Amerisave defamed laid off workers, go well with claims
Laid off employees of AmeriSave Mortgage Corp. are slamming the lender in a class action lawsuit, claiming the firm disparaged workers following a mass termination and that it owes them a combined millions of dollars.
The complaint, including accusations of fraud and negligence, was elevated this week by attorneys for Amerisave from a California state court to the U.S. District Court for the Eastern District of California. Eleven plaintiffs suggest a class as large as 140 impacted workers are entitled to damages exceeding $43 million.
“Plaintiffs also contend that AmeriSave falsely told third-party industry professionals, recruiters (and) hiring managers that putative class members had been terminated because putative class members had ‘not gotten the job done’ or did ‘not meet performance goals,'” wrote attorney David Syme of Syme Law Firm in the original complaint filed in November.
Recourse sought for the entire possible class includes $26 million in unpaid and future wages; $2 million in Worker Adjustment and Retraining Notification penalties; $7 million for emotional distress among other alleged damages.
A spokesperson for AmeriSave Friday said the company doesn’t comment publicly on pending litigation, and attorneys for the parties didn’t return requests for comment.
The Atlanta-based lender closed its wholesale channel last October and at the time laid off an unspecified number of workers. No WARN was filed in California according to public records, a violation, claims former employees citing state law.
Plaintiffs based in California, Oregon and Nevada allege a mass firing by AmeriSave between last July and August, which largely impacted workers hired in the previous three months. The move came despite management’s alleged suggestion earlier in the year that the firm had a $1.5 billion “war chest” to insulate it from market woes.
“They said the upcoming ‘rough times’ would eliminate the competition, and leave AmeriSave in a dominant position,” wrote Syme. “AmeriSave actually used this explanation as a ‘feature and benefit’ and a recruiting tool.”
AmeriSave also falsely indicated in Nationwide Multistate Licensing System records that terminated employees were fired “for cause,” which some workers discovered only when their new employers notified them, the suit said. While a firing for a lack of production is common, it’s not recognized as “for cause,” Syme wrote.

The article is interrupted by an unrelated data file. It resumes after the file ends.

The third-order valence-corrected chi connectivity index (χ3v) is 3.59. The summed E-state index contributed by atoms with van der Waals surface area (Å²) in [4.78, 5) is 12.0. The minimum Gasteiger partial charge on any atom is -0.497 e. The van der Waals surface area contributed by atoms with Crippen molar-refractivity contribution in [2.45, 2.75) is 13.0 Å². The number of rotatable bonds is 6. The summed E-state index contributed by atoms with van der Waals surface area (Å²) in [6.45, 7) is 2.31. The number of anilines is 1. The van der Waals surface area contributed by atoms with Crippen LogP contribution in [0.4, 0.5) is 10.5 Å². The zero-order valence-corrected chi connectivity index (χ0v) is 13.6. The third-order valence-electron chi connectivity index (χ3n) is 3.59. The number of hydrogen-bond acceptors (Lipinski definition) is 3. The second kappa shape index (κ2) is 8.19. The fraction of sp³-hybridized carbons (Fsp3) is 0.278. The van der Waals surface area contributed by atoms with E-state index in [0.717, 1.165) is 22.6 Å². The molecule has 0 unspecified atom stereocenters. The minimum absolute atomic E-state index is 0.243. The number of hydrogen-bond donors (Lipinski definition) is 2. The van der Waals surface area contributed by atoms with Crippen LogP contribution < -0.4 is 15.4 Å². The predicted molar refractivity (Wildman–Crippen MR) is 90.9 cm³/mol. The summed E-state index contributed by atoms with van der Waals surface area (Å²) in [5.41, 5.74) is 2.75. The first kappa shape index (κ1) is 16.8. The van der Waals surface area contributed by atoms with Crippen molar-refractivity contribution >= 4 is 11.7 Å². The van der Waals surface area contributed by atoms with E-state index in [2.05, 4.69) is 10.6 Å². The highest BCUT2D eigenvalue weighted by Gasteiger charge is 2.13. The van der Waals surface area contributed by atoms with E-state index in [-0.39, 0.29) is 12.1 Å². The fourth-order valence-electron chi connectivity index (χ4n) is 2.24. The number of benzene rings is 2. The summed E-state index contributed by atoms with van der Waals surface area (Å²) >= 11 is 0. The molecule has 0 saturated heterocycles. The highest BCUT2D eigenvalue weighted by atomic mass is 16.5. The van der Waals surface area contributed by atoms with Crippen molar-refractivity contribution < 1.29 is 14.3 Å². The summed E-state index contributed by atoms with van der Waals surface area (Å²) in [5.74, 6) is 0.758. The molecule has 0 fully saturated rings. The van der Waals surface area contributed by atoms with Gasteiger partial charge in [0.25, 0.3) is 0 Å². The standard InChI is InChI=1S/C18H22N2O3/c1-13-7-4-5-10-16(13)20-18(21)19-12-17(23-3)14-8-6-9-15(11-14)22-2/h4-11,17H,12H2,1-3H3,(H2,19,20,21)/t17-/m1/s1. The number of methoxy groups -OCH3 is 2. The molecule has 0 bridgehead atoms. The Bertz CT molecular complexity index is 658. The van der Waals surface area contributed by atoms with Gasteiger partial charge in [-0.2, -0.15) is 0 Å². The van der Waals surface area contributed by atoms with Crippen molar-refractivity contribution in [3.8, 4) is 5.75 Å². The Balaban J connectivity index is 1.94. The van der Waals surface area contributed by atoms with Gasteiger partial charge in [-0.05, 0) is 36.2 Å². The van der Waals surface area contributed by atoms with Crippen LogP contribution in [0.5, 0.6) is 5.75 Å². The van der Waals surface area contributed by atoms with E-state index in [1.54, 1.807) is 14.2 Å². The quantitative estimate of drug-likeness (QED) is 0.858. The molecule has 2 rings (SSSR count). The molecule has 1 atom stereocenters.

“This sort of notation gives rise to speculations that the true cause might have been rape, or sexual harassment, workplace violence, theft or other serious, or even criminal issues,” he wrote.
The lender also allegedly communicated similar falsehoods to recruiters, telling them the fired employees had “not gotten the job done.” AmeriSave laid off employees in a similar manner in 2011, the suit said, and counsel asserted that it could produce witnesses who would testify to the prior instances.
AmeriSave was founded in 2002, and last February said it funded more than $36 billion across nearly 130,000 refinances and purchase loans in 2021.
Some of the over 20,000 mortgage professionals laid off across the industry last year have filed similar WARN and unpaid wage complaints, although the AmeriSave suit contains some of the more scathing accusations. A federal bankruptcy judge last week granted class-action status to former employees of First Guaranty Mortgage Corp. who allege WARN violations in the firm’s sudden shutdown last June. Ex-workers allegedly burned by Sprout Mortgage’s shutdown last July are also reportedly nearing a settlement over their wage claims.